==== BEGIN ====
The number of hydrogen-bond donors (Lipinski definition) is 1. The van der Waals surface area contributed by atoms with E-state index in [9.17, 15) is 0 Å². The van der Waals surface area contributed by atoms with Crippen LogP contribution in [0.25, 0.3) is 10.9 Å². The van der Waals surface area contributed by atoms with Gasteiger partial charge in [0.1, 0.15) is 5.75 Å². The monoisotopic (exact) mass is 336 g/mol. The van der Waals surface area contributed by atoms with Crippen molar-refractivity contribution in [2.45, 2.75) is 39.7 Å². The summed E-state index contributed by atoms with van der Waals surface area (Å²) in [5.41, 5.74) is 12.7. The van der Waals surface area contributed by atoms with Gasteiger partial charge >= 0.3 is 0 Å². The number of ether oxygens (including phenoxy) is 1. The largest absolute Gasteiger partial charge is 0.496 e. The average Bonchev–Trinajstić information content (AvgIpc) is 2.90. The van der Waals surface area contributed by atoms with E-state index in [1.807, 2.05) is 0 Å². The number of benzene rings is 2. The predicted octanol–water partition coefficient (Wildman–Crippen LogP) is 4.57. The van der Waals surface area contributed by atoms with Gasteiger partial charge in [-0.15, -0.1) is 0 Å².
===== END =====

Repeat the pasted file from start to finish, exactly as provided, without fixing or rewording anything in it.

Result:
The number of hydrogen-bond donors (Lipinski definition) is 1. The van der Waals surface area contributed by atoms with E-state index in [9.17, 15) is 0 Å². The van der Waals surface area contributed by atoms with Crippen LogP contribution in [0.25, 0.3) is 10.9 Å². The van der Waals surface area contributed by atoms with Gasteiger partial charge in [0.1, 0.15) is 5.75 Å². The monoisotopic (exact) mass is 336 g/mol. The van der Waals surface area contributed by atoms with Crippen molar-refractivity contribution in [2.45, 2.75) is 39.7 Å². The summed E-state index contributed by atoms with van der Waals surface area (Å²) in [5.41, 5.74) is 12.7. The van der Waals surface area contributed by atoms with Gasteiger partial charge >= 0.3 is 0 Å². The number of ether oxygens (including phenoxy) is 1. The largest absolute Gasteiger partial charge is 0.496 e. The average Bonchev–Trinajstić information content (AvgIpc) is 2.90. The van der Waals surface area contributed by atoms with E-state index in [1.807, 2.05) is 0 Å². The number of benzene rings is 2. The predicted octanol–water partition coefficient (Wildman–Crippen LogP) is 4.57. The van der Waals surface area contributed by atoms with Gasteiger partial charge in [-0.15, -0.1) is 0 Å².